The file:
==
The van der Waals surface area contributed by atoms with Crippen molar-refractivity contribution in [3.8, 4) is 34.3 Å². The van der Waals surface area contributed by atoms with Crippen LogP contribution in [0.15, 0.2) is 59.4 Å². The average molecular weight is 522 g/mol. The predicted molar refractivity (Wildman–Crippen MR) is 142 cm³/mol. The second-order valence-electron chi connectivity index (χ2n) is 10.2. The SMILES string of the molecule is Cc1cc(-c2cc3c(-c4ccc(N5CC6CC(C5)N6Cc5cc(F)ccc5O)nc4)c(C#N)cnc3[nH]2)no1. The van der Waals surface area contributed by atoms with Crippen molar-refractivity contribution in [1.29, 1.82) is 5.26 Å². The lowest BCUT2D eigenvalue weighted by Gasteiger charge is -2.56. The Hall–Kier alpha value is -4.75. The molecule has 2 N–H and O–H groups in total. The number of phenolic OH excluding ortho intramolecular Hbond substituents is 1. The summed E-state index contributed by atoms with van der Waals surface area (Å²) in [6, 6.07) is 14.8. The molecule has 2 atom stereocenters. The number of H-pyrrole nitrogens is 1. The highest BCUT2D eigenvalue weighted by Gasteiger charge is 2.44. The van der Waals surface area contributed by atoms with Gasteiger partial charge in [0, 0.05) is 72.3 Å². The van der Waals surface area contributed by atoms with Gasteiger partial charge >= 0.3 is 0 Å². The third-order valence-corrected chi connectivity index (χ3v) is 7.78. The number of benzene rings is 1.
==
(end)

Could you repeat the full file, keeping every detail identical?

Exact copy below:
The van der Waals surface area contributed by atoms with Crippen molar-refractivity contribution in [3.8, 4) is 34.3 Å². The van der Waals surface area contributed by atoms with Crippen LogP contribution in [0.15, 0.2) is 59.4 Å². The average molecular weight is 522 g/mol. The predicted molar refractivity (Wildman–Crippen MR) is 142 cm³/mol. The second-order valence-electron chi connectivity index (χ2n) is 10.2. The SMILES string of the molecule is Cc1cc(-c2cc3c(-c4ccc(N5CC6CC(C5)N6Cc5cc(F)ccc5O)nc4)c(C#N)cnc3[nH]2)no1. The van der Waals surface area contributed by atoms with Crippen molar-refractivity contribution in [1.29, 1.82) is 5.26 Å². The lowest BCUT2D eigenvalue weighted by Gasteiger charge is -2.56. The Hall–Kier alpha value is -4.75. The molecule has 2 N–H and O–H groups in total. The number of phenolic OH excluding ortho intramolecular Hbond substituents is 1. The summed E-state index contributed by atoms with van der Waals surface area (Å²) in [6, 6.07) is 14.8. The molecule has 2 atom stereocenters. The number of H-pyrrole nitrogens is 1. The highest BCUT2D eigenvalue weighted by Gasteiger charge is 2.44. The van der Waals surface area contributed by atoms with Gasteiger partial charge in [0, 0.05) is 72.3 Å². The van der Waals surface area contributed by atoms with Gasteiger partial charge >= 0.3 is 0 Å². The third-order valence-corrected chi connectivity index (χ3v) is 7.78. The number of benzene rings is 1.